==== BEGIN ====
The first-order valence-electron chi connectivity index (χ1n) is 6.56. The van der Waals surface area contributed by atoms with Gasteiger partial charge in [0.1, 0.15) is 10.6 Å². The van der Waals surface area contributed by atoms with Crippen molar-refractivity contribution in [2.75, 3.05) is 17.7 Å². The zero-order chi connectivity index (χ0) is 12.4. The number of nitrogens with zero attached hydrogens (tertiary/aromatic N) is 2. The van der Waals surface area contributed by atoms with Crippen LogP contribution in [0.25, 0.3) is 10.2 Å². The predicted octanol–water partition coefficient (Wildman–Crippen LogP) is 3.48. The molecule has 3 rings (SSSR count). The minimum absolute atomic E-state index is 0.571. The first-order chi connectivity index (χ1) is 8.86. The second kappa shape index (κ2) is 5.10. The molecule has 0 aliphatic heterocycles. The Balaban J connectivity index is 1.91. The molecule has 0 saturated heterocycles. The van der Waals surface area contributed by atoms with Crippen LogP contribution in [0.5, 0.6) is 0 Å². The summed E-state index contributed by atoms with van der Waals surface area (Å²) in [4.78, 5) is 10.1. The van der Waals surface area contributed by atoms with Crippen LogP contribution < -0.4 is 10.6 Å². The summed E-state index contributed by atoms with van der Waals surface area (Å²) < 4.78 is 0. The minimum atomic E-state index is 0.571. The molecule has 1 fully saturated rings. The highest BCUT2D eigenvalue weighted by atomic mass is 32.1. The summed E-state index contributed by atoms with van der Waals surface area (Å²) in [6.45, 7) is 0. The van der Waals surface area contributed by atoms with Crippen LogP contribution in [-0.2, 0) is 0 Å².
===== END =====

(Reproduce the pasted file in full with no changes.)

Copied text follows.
The first-order valence-electron chi connectivity index (χ1n) is 6.56. The van der Waals surface area contributed by atoms with Gasteiger partial charge in [0.1, 0.15) is 10.6 Å². The van der Waals surface area contributed by atoms with Crippen molar-refractivity contribution in [2.75, 3.05) is 17.7 Å². The zero-order chi connectivity index (χ0) is 12.4. The number of nitrogens with zero attached hydrogens (tertiary/aromatic N) is 2. The van der Waals surface area contributed by atoms with Crippen LogP contribution in [0.25, 0.3) is 10.2 Å². The predicted octanol–water partition coefficient (Wildman–Crippen LogP) is 3.48. The molecule has 3 rings (SSSR count). The minimum absolute atomic E-state index is 0.571. The first-order chi connectivity index (χ1) is 8.86. The second kappa shape index (κ2) is 5.10. The molecule has 0 aliphatic heterocycles. The Balaban J connectivity index is 1.91. The molecule has 0 saturated heterocycles. The van der Waals surface area contributed by atoms with Crippen LogP contribution in [0.5, 0.6) is 0 Å². The summed E-state index contributed by atoms with van der Waals surface area (Å²) in [4.78, 5) is 10.1. The van der Waals surface area contributed by atoms with Crippen LogP contribution < -0.4 is 10.6 Å². The summed E-state index contributed by atoms with van der Waals surface area (Å²) < 4.78 is 0. The minimum atomic E-state index is 0.571. The molecule has 1 fully saturated rings. The highest BCUT2D eigenvalue weighted by atomic mass is 32.1. The summed E-state index contributed by atoms with van der Waals surface area (Å²) in [6.45, 7) is 0. The van der Waals surface area contributed by atoms with Crippen LogP contribution in [-0.2, 0) is 0 Å².